Harry George Drickamer (November 19, 1918 – May 6, 2002), born Harold George Weidenthal, was a pioneer experimentalist in high-pressure studies of condensed matter. His work generally concerned understanding the electronic properties of matter.
Harry George Drickamer
|Died||May 6, 2002 (aged 83)|
|Alma mater||Indiana University|
University of Michigan
|Known for||condensed matter physics|
|Awards||Oliver E. Buckley Condensed Matter Prize (1967)|
Irving Langmuir Award (1974)
Peter Debye Award (1987)
Elliott Cresson Medal (1988)
National Medal of Science (1989)
|Institutions||University of Illinois at Urbana-Champaign|
Drickamer was born in Cleveland, Ohio, USA, to Louise Weidenthal and Harold Weidenthal. His father died when Harry was very young, and after his mother remarried, Harry's stepfather adopted him. After graduating early from public schools in East Cleveland, he played minor league professional baseball in the Cleveland Indians farm system, then entered Vanderbilt University on a football scholarship. He soon transferred to Indiana University and then to the University of Michigan, where he received a B.S. in chemical engineering in 1941 and master's degree one year later.
In 1942 Drickamer began work at the Pan American Refinery in Texas City, Texas. After his fellow students played a prank by forging his name on a sign-up sheet for the Ph.D. qualifying exam in chemical engineering, he decided to take the 16-hour exam. After he started work in Texas, he received word that he had passed. He then combined work with study of physics and quantum mechanics, and in February 1946 returned to the University of Michigan for one term to receive his Ph.D.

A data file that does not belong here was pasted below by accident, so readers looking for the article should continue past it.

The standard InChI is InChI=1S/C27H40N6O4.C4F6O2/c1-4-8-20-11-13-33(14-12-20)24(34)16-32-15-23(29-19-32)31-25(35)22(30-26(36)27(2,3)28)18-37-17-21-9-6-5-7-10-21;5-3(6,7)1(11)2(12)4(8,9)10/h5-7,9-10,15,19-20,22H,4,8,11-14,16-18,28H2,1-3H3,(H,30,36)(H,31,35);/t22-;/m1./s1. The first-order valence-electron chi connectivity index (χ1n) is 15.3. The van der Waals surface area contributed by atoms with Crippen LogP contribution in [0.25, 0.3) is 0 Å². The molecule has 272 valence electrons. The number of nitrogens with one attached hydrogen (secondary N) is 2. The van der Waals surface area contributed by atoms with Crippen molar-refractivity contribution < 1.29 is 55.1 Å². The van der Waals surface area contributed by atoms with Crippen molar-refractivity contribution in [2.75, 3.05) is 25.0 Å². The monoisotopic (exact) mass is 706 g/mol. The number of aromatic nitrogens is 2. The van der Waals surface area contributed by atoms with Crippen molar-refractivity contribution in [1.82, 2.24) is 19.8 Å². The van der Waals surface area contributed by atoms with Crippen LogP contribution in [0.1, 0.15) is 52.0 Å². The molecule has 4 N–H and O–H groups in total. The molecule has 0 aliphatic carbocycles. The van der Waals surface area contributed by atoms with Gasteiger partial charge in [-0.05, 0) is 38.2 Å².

Drickamer joined the University of Illinois at Urbana-Champaign, where he subsequently remained for his entire professional career. After his initial appointment as an assistant professor of chemical engineering in 1946, he was promoted to associate professor in 1949 and to full professor in 1953. In 1958 he was appointed professor of chemical engineering and physical chemistry, and in 1983 he became professor of chemical engineering, chemistry, and physics.
Drickamer died of stroke on May 6, 2002, in Urbana. In honor of his outstanding achievements and hard work, one graduate student every year at Illinois from either Chemical and Biomolecular Engineering, Chemistry, or Physics will be awarded the Harry G. Drickamer Research Fellowship via the Drickamer Fund.
Harry is the father of esteemed biochemist Kurt Drickamer, currently a professor at Imperial College London, discoverer of C-type Lectins. His other son, Lee C. Drickamer is a well-known animal behaviorist and textbook author who received the 2010 Distinguished Animal Behaviorist Award from the Animal Behavior Society. Now retired as Regents' Professor Emeritus, he spent his academic career at Williams College, Southern Illinois University, and Northern Arizona University.